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19 posts categorized "Orphans"

September 11, 2009

An Orphan's Faith

We have a great team in Uganda right now, led by Greg McElheny and Vince Giordano.  I just received an email from one of our team members, Ben Savage, from Cincinnati Ohio. I had to share it with you.  Please join me in prayer for this team as they visit carepoints throughout the Teso Region over the next few days. I hope to update you with more stories as they come to me.

"Today I walked into a world unlike any other that I have experienced.
I arrived two days ago with a team from Children’s HopeChest to visit
orphan communities in the hopes of creating connections between our
world of plenty and their world of want.   As we drove through the
towns, I witnessed a bizarre mixture of beauty, despair and hope.  The
landscape was truly astounding.  There were many imaginative and
hardworking people who had used what little resources that could
muster to create businesses that were showing signs of success.  The
next sight I would see would be a child naked, in a ramshackle mud hut
with no one to care for them.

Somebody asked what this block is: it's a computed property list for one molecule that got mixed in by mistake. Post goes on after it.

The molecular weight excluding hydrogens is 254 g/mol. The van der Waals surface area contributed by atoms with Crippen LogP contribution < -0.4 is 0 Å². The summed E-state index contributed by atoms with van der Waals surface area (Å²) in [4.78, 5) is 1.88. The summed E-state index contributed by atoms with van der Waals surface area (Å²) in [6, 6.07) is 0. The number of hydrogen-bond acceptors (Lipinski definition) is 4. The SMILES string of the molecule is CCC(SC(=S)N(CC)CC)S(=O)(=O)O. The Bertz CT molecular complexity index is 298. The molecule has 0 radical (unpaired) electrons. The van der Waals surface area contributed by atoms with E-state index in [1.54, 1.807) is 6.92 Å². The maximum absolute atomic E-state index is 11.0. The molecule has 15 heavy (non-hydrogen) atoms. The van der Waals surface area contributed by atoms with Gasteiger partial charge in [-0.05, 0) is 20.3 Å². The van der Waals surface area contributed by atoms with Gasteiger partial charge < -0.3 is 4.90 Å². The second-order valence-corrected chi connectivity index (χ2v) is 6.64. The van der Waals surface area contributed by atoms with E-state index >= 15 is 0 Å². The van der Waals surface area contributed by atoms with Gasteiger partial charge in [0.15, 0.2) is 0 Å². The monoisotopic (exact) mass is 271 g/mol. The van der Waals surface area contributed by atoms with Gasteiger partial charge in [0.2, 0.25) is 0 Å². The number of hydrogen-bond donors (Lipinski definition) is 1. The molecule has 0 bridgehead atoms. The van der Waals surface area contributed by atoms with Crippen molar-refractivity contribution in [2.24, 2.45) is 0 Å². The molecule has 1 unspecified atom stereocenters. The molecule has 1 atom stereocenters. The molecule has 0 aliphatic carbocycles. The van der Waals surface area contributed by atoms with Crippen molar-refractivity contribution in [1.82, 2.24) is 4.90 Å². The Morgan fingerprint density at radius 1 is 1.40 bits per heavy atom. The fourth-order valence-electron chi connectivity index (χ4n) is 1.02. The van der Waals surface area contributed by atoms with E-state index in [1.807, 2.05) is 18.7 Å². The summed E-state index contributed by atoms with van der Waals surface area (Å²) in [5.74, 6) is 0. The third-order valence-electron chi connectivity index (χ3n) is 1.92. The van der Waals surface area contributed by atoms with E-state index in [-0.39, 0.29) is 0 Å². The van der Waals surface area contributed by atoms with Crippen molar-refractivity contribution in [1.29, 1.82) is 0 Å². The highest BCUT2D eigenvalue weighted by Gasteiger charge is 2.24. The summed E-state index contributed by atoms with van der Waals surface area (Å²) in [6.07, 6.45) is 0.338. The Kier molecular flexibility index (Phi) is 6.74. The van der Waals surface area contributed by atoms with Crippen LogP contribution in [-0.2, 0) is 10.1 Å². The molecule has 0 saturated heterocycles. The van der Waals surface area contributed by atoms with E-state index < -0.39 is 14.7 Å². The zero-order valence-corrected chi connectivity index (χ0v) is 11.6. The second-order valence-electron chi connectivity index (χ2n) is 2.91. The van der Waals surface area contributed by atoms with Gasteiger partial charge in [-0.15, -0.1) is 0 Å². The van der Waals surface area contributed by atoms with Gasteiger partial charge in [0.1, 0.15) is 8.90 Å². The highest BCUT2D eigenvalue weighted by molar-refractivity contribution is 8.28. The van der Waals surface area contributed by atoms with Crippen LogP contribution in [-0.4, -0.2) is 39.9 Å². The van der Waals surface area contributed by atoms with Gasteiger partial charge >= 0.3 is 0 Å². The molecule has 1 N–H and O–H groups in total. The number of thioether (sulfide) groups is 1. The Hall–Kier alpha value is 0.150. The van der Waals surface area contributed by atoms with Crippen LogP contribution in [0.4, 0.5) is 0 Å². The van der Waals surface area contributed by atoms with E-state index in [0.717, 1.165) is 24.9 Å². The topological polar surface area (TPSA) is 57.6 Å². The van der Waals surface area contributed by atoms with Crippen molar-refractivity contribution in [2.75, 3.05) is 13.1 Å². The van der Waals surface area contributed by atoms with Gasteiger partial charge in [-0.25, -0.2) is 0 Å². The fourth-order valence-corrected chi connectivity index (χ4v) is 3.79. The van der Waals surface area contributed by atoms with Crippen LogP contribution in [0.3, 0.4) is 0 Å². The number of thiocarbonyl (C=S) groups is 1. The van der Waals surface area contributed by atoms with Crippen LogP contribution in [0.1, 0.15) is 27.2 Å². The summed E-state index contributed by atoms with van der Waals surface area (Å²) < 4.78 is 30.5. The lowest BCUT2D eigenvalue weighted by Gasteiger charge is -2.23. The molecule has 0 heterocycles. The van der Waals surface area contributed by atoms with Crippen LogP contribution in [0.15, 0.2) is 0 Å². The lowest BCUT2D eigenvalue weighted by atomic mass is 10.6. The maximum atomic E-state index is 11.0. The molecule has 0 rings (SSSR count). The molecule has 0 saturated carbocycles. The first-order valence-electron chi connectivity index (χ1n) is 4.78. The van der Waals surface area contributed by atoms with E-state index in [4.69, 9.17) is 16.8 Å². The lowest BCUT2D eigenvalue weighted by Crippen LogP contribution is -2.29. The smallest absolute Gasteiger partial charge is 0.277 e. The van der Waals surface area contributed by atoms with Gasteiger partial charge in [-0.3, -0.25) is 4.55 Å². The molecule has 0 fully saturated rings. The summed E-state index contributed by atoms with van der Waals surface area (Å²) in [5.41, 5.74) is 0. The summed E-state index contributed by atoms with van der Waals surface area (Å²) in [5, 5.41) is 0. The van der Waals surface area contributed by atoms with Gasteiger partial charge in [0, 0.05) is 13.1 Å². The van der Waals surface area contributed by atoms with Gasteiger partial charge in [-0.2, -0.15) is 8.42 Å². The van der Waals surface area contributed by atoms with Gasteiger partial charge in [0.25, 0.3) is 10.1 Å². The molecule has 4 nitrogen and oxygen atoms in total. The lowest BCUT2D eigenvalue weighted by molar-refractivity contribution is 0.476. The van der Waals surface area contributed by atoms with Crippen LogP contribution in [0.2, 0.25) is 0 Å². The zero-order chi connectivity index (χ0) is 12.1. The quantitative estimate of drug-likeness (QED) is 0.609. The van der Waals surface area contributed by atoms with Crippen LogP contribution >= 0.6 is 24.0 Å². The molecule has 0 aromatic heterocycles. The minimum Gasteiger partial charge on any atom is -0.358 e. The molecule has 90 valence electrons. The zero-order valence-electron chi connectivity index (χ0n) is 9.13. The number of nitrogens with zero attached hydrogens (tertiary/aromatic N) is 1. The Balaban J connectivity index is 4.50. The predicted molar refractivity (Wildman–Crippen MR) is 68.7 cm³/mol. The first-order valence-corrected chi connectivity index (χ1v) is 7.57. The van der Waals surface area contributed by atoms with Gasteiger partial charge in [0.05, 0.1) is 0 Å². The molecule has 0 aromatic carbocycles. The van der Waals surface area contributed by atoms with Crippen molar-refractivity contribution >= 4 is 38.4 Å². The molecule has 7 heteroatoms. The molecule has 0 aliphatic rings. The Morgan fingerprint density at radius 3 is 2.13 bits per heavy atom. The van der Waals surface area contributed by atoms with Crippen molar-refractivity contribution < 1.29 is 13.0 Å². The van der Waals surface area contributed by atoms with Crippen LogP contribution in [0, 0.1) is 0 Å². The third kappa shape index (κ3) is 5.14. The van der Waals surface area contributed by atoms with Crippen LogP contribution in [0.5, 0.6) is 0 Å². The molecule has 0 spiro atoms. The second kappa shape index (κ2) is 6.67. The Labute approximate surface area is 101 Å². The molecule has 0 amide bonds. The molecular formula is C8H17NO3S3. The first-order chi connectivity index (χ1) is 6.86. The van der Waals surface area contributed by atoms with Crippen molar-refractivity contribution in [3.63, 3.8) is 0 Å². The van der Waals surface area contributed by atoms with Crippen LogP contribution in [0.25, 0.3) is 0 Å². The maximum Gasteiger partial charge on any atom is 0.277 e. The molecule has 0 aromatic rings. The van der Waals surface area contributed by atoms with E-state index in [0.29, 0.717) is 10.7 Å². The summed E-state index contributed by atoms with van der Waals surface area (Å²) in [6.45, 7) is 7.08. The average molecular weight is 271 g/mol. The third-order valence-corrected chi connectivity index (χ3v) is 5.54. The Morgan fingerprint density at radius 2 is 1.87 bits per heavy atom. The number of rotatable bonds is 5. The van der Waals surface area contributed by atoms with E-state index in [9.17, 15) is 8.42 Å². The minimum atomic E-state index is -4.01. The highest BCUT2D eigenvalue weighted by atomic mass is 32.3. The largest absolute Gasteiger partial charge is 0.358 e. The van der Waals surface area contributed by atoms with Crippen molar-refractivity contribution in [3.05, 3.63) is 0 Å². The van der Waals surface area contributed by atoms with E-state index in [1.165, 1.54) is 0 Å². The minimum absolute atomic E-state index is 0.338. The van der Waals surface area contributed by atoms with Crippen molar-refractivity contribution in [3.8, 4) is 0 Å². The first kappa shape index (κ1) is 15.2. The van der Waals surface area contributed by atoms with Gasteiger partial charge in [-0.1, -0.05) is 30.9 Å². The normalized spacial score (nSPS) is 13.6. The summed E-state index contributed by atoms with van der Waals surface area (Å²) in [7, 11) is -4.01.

In this strange stew of images we pulled into Rapha Community School,
a community that is sponsored by a church in Florida through
Children’s HopeChest.  We were greeted by 150 children in white shirts
and orange smocks.  The children were not exactly what I expected.
True, their situation was more dire than any I’ve seen, but the
children shone like the sun.  Their smiles were bright and filled with
pride and dignity.  The children greeted us individually and thanked
us for coming.  I only wish my children acted this respectfully.
After we toured the community, we were escorted to their schoolroom.
The room consisted of a small map of the world, a few old posters and
rough hewn benches.

The children sang a welcome to us.  They danced and recited Gods words